Fun note, you can get cards form Video butler that increase goddess stats, and cards from the request kiosk that increase Vtuber stats, both permanently. The request kiosk has the mentioned cards that you can gacha on with Pona coins, as well as common requests from random plebeians in the game, as well as friend requests from the rescued Vtubers. The common requests are usually something along the lines of “perform [action] as [character]”, whereas the friend requests from the Vtubers get an intro and concluding video, and are: collect items, beat enemies, find specific items. Item collection can either be from killing certain enemies or are specific points located in a set area, which you will be notified of, and are visible with a beam of light overhead, although not indicated on the minimap. Yes I spent 20 minutes looping an area trying to find a stupid dumbell for a peanut Vtuber before I figured this out, shut up.
So, graphics are a bit of a weird thing in Virtual Stars. They look pretty fine in combat and wandering areas, the animations on the 3D models are pretty good as well, especially the goddesses. Props for actually matching movement speed to foot movement, having a specific leg movement animation for side-to-side movement while aiming, AND matching the step sound effect to when the foot actually touches down. Outside of combat, all scenes are performed with the 3D models, including any costume changes or Moe Accessory you’ve added. Thankfully you can turn off appearance for the accessories if you just want the points and effects, but don’t want to see them. Unfortunately the lip syncing is… a little poor on the main characters. On the other hand, it seems like the Vtuber guest stars all used their original models, so you can really see a difference there.
Also of note is that the soundtrack is pretty decent. This is really a big focus when you’ve got the same four tracks repeating on endless loop during the boss fights. Point and case is the final bonus boss. That thing took me so long I’m pretty sure I can recite the lyrics for the first, third, and fourth tracks by heart now. At least they were catchy, and the ones I wasn’t a fan of steadily grew on me.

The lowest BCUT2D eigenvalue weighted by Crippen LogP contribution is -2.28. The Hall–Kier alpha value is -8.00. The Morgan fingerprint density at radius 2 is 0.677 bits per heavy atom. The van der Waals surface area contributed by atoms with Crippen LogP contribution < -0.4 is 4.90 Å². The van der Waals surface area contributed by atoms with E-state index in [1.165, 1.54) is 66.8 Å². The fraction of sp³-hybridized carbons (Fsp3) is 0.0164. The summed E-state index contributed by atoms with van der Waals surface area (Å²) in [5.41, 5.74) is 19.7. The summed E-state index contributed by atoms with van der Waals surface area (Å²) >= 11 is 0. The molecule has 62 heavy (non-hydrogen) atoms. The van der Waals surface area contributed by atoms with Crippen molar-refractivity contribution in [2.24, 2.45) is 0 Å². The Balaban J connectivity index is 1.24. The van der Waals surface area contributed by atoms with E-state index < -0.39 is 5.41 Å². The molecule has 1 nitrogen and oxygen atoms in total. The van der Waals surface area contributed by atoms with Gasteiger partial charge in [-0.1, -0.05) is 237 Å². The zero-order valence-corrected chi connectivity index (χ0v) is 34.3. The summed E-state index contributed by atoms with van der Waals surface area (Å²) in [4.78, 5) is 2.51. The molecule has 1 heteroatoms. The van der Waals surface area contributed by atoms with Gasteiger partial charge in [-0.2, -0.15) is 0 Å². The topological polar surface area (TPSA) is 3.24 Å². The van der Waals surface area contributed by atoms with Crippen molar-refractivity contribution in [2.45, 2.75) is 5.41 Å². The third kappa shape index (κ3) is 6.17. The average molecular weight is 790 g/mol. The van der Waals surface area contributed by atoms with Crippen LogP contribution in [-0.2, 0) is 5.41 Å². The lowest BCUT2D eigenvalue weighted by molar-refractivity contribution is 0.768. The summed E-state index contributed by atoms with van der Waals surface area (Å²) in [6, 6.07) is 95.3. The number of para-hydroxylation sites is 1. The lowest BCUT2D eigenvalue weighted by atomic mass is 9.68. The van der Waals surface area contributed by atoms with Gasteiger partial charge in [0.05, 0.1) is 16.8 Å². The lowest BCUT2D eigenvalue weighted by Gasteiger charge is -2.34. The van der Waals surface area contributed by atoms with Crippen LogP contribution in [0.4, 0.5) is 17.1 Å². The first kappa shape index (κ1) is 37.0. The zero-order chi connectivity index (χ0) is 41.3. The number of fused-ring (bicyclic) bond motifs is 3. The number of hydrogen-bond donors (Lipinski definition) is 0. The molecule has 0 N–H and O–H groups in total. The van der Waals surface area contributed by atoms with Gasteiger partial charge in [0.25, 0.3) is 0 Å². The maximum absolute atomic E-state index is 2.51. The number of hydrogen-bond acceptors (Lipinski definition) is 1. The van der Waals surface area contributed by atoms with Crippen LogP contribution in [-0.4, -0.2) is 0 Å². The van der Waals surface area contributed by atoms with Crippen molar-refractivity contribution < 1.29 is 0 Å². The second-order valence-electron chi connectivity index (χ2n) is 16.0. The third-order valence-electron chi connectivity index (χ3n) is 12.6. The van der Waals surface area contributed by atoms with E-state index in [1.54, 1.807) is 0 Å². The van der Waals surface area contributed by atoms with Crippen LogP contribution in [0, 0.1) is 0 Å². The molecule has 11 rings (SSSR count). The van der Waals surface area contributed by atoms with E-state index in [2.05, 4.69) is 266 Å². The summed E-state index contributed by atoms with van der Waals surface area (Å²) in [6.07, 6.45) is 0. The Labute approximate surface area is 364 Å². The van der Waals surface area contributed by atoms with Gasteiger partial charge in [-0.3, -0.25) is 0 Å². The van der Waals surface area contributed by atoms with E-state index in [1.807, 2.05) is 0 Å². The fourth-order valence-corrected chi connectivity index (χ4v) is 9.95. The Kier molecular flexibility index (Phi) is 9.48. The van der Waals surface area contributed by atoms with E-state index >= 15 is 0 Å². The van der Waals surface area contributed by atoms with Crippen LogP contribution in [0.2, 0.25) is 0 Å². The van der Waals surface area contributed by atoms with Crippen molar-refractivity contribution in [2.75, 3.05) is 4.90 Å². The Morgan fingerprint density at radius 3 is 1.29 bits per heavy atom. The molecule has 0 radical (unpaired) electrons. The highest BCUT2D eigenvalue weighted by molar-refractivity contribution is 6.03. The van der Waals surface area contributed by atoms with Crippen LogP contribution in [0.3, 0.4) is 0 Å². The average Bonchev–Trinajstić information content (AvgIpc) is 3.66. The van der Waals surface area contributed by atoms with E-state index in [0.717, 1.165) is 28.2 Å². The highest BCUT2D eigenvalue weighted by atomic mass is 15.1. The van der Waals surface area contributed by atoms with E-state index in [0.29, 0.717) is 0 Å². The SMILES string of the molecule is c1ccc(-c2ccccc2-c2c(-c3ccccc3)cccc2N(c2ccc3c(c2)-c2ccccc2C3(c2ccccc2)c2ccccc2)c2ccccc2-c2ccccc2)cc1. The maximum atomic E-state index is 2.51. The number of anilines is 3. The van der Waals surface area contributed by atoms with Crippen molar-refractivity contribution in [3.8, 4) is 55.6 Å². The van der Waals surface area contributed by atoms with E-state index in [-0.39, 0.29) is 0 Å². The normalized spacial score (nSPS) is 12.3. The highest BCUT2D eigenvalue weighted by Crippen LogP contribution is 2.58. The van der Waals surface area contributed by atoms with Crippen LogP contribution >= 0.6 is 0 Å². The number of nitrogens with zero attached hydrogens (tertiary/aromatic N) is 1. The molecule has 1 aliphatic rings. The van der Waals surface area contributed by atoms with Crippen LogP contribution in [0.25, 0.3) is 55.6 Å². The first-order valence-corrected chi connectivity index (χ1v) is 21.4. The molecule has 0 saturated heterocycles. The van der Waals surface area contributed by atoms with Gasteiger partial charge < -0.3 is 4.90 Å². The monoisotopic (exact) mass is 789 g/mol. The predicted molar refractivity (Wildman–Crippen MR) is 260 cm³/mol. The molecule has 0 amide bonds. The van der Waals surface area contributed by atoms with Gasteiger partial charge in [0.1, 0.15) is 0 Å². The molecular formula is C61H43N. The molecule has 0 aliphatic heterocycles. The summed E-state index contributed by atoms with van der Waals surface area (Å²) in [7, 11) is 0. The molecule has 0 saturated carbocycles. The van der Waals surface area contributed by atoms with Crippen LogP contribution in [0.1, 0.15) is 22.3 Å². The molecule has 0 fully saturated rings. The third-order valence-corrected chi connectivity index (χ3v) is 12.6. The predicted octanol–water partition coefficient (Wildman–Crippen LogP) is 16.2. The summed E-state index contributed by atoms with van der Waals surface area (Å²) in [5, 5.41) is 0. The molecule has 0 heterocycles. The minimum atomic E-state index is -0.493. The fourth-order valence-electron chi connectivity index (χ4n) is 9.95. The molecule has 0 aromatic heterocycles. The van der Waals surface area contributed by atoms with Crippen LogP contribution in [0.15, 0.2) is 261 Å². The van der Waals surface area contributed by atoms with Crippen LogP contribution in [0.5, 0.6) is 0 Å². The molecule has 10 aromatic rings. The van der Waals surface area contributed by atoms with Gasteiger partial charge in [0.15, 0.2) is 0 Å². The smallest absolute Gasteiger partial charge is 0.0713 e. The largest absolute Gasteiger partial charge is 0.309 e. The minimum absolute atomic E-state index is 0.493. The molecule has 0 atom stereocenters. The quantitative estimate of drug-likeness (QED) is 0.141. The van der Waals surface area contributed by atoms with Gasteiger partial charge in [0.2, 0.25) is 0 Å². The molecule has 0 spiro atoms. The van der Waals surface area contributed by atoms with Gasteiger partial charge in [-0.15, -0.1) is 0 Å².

Actually that seems to be the theme of Virtual Stars: the longer I played the more it grew on me. There are tons of references to stuff, such as “totally not Twitter”, “NeoTube not YouTube”, as well as a ton of questionable business/service practices that people have spoken out about. About halfway through, I realized that the game is literally about beating up people who say mean things on the internet, and after that I enjoyed it a lot more, not because the game started getting better, but because I stopped taking it as seriously.
Combat took a while to get used to, and the mechanics behind the boss fights were super confusing and poorly explained at first, but as I started easing into how stuff worked, it started getting a lot more fun. Except the rocketlauncher birds. Screw those things. I also appreciate the fact that you can go back and fight the bosses again, and they will get stronger each time up until the fifth time at which they stop growing. Makes experience farming and practicing the boss fights a lot better, and I’ve always enjoyed coming back for an overleveled grudge match.
Virtual Stars does fall short in some areas however, as the enemy “great 8” does not actually consist of 8 bosses, one of the bosses is just a reused palette swap, gameplay will get a little repetitive after a while, and if you’re consistently doing the friend requests, you may start getting a bit fed up with traversing the same areas over and over for items you may never use and don’t have a sale values. The skills can be incredibly useless sometimes, enemies are usually either pushovers or world champion fighters with no in between, and when you start doing 0 damage it may scare you the first time (pro tip, Blanc does massive damage at full charge). There is a line in the game about “love for your creations really shining through”, and while I can see that it’s there, it feels almost like they ran out of time or budget, and the game should’ve been bigger and longer.
That said, it’s not like I didn’t enjoy it. I played it, beat it, got the platinum trophy, and didn’t curse about it once, so that’s a pretty solid statement right there.